The U.S. Food and Drug Administration last Friday published draft guidance that provides recommendations related to its regulatory oversight activities for food products imported from countries whose food safety systems the FDA has recognized in Systems Recognition Arrangements (SRAs).
According to the FDA’s new policy, it intends to deprioritize sampling and inspection activities for imported foods covered by an SRA, such as Canada. The FDA says this and other proposed changes will allow it “leverage the work done by foreign competent authorities to help ensure the safety of imported foods.”
Systems recognition involves reviewing a foreign country’s domestic food safety regulatory system to determine if it has legal authorities and regulatory tools that together provide public health outcomes comparable to those provided by the FDA.
SRAs allow the FDA and participating agencies to prioritize resources in a more risk-based manner and improve and expand information sharing on food safety issues.
Currently, the FDA has signed SRAs with food safety agencies in three countries: Canada, Australia, and New Zealand. The SRA with Canada, recognizing each other’s food safety systems as comparable to each other, was signed in 2016.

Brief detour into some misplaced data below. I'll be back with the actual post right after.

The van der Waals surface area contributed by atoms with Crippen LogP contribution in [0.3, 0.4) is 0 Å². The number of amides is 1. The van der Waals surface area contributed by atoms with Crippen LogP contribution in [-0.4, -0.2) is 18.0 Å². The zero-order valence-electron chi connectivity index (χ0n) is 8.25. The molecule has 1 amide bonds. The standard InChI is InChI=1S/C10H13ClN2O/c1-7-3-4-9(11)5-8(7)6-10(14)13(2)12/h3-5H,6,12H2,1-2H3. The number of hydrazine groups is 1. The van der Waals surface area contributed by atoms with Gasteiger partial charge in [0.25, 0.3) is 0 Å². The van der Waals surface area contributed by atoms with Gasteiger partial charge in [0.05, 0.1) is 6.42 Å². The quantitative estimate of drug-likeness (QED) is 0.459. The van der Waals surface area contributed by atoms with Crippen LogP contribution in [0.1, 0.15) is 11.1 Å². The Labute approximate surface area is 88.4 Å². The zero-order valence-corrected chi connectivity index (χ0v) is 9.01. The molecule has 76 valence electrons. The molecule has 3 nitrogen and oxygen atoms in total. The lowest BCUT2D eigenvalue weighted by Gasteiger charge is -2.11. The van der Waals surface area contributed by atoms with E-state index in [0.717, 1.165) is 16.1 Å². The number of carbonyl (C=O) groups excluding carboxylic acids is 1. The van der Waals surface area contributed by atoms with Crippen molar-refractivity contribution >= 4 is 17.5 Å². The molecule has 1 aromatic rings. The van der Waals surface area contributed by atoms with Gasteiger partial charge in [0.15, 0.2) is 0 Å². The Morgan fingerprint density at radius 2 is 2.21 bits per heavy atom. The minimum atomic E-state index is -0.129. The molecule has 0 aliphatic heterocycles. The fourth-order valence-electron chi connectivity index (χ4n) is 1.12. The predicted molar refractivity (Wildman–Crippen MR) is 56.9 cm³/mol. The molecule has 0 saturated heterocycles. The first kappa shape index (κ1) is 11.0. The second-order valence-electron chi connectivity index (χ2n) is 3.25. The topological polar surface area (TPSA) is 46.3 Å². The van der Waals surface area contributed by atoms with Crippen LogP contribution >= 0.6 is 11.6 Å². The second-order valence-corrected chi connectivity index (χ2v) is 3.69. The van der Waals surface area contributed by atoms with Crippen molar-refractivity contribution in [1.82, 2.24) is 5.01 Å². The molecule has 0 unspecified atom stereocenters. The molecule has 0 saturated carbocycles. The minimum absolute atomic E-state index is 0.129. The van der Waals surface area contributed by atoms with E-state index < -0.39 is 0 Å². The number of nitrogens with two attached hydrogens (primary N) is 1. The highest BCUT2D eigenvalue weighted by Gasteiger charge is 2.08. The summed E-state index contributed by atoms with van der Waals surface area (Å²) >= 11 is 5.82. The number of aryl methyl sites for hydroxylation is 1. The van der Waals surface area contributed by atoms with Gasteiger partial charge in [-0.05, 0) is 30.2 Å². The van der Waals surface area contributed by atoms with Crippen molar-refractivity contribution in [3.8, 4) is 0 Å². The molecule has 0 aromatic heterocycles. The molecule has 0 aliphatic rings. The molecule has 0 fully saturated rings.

Under the new policy, with regards to food products covered by an SRA and imported from a country with an active SRA, FDA intends to adjust its regulatory oversight activities as follows:
In-country Food Establishment Inspections: FDA does not intend to prioritize foreign establishment inspections in countries with an SRA. FDA says this means that inspections of goods from these countries “will be rare,” although it still intends to continue conducting inspections in countries with SRAs in certain situations when necessary.
Automated Screening and Risk Targeting: FDA intends to adjust its risk-based screening and targeting criteria for import entries of food products covered by an SRA.
Examination and Sampling of Imported Food: Generally, FDA will not prioritize import samples and field examinations of food products covered by an SRA. However, the FDA indicates there will still be some limited situations where it will prioritize sampling a shipment of food products from a country with an SRA (e.g., sampling on a surveillance basis of a particular commodity involving both domestic and imported products).
Importer Verification Program: For imported foods covered by an SRA, FDA does not intend to prioritize inspections of importers for compliance with Foreign Supplier Verification Programs (FSVP) requirements, or with juice and seafood Hazard Analysis Critical Control Point (HACCP) importer requirements.
Interested stakeholders are invited to submit either electronic or written comments on the draft guidance by September 10, 2021, prior to the FDA beginning work on the finalized version. Additional details about submitting comments can be found in the Federal Register notice here.